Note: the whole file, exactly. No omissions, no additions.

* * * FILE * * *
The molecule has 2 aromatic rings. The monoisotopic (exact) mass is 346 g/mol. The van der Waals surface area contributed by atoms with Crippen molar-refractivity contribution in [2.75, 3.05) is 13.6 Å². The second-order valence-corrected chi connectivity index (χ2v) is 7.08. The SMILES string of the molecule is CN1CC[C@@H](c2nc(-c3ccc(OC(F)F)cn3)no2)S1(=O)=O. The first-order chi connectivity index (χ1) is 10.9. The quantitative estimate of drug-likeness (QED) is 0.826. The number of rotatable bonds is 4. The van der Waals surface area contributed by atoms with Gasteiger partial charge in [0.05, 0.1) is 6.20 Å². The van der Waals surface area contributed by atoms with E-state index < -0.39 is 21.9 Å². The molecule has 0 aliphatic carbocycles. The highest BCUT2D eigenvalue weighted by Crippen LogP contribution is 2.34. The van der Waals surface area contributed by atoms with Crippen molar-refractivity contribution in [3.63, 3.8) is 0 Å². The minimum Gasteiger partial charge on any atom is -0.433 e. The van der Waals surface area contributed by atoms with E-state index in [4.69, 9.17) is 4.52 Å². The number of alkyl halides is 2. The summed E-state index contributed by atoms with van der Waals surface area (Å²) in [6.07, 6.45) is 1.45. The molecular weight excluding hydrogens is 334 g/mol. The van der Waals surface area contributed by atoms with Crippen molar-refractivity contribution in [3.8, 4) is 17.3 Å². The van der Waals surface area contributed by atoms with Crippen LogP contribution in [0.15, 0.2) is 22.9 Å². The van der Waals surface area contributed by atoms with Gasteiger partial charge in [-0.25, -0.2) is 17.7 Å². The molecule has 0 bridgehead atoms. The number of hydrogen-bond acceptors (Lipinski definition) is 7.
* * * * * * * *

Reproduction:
The molecule has 2 aromatic rings. The monoisotopic (exact) mass is 346 g/mol. The van der Waals surface area contributed by atoms with Crippen molar-refractivity contribution in [2.75, 3.05) is 13.6 Å². The second-order valence-corrected chi connectivity index (χ2v) is 7.08. The SMILES string of the molecule is CN1CC[C@@H](c2nc(-c3ccc(OC(F)F)cn3)no2)S1(=O)=O. The first-order chi connectivity index (χ1) is 10.9. The quantitative estimate of drug-likeness (QED) is 0.826. The number of rotatable bonds is 4. The van der Waals surface area contributed by atoms with Gasteiger partial charge in [0.05, 0.1) is 6.20 Å². The van der Waals surface area contributed by atoms with E-state index < -0.39 is 21.9 Å². The molecule has 0 aliphatic carbocycles. The highest BCUT2D eigenvalue weighted by Crippen LogP contribution is 2.34. The van der Waals surface area contributed by atoms with Crippen molar-refractivity contribution in [3.63, 3.8) is 0 Å². The minimum Gasteiger partial charge on any atom is -0.433 e. The van der Waals surface area contributed by atoms with E-state index in [4.69, 9.17) is 4.52 Å². The number of alkyl halides is 2. The summed E-state index contributed by atoms with van der Waals surface area (Å²) in [6.07, 6.45) is 1.45. The molecular weight excluding hydrogens is 334 g/mol. The van der Waals surface area contributed by atoms with Crippen molar-refractivity contribution in [3.8, 4) is 17.3 Å². The van der Waals surface area contributed by atoms with Crippen LogP contribution in [0.15, 0.2) is 22.9 Å². The van der Waals surface area contributed by atoms with Gasteiger partial charge in [-0.25, -0.2) is 17.7 Å². The molecule has 0 bridgehead atoms. The number of hydrogen-bond acceptors (Lipinski definition) is 7.